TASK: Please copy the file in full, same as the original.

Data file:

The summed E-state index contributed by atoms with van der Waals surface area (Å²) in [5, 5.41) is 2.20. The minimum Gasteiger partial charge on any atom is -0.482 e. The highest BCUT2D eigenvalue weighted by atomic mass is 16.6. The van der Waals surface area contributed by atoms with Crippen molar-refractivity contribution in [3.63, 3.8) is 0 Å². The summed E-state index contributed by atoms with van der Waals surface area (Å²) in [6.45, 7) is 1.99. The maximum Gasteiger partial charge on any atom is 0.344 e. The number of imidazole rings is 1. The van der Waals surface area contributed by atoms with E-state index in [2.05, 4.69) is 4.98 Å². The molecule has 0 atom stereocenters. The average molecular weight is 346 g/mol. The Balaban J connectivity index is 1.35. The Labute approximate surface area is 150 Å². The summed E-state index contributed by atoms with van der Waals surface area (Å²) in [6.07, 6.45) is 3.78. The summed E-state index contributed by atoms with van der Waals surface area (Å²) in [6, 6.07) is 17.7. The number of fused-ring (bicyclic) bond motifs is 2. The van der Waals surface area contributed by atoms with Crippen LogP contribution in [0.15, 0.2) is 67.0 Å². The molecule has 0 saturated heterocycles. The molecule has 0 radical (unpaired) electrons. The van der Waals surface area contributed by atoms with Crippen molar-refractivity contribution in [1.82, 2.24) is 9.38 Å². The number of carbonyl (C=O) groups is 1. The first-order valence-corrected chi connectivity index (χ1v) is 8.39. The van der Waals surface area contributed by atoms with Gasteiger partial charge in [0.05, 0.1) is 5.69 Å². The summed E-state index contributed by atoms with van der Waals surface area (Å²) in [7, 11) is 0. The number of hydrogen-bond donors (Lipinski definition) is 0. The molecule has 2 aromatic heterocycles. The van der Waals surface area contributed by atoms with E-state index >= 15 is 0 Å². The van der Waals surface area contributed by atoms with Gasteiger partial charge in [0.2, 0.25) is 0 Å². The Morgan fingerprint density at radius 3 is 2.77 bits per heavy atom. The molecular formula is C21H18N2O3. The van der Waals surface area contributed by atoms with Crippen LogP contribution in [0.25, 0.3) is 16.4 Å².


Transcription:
The summed E-state index contributed by atoms with van der Waals surface area (Å²) in [5, 5.41) is 2.20. The minimum Gasteiger partial charge on any atom is -0.482 e. The highest BCUT2D eigenvalue weighted by atomic mass is 16.6. The van der Waals surface area contributed by atoms with Crippen molar-refractivity contribution in [3.63, 3.8) is 0 Å². The summed E-state index contributed by atoms with van der Waals surface area (Å²) in [6.45, 7) is 1.99. The maximum Gasteiger partial charge on any atom is 0.344 e. The number of imidazole rings is 1. The van der Waals surface area contributed by atoms with E-state index in [2.05, 4.69) is 4.98 Å². The molecule has 0 atom stereocenters. The average molecular weight is 346 g/mol. The Balaban J connectivity index is 1.35. The Labute approximate surface area is 150 Å². The summed E-state index contributed by atoms with van der Waals surface area (Å²) in [6.07, 6.45) is 3.78. The summed E-state index contributed by atoms with van der Waals surface area (Å²) in [6, 6.07) is 17.7. The number of fused-ring (bicyclic) bond motifs is 2. The van der Waals surface area contributed by atoms with Crippen LogP contribution in [0.15, 0.2) is 67.0 Å². The molecule has 0 saturated heterocycles. The molecule has 0 radical (unpaired) electrons. The van der Waals surface area contributed by atoms with Crippen molar-refractivity contribution in [1.82, 2.24) is 9.38 Å². The number of carbonyl (C=O) groups is 1. The first-order valence-corrected chi connectivity index (χ1v) is 8.39. The van der Waals surface area contributed by atoms with Gasteiger partial charge in [0.05, 0.1) is 5.69 Å². The summed E-state index contributed by atoms with van der Waals surface area (Å²) in [7, 11) is 0. The number of hydrogen-bond donors (Lipinski definition) is 0. The molecule has 2 aromatic heterocycles. The van der Waals surface area contributed by atoms with E-state index >= 15 is 0 Å². The van der Waals surface area contributed by atoms with Gasteiger partial charge in [0.2, 0.25) is 0 Å². The Morgan fingerprint density at radius 3 is 2.77 bits per heavy atom. The molecular formula is C21H18N2O3. The van der Waals surface area contributed by atoms with Crippen LogP contribution in [0.25, 0.3) is 16.4 Å².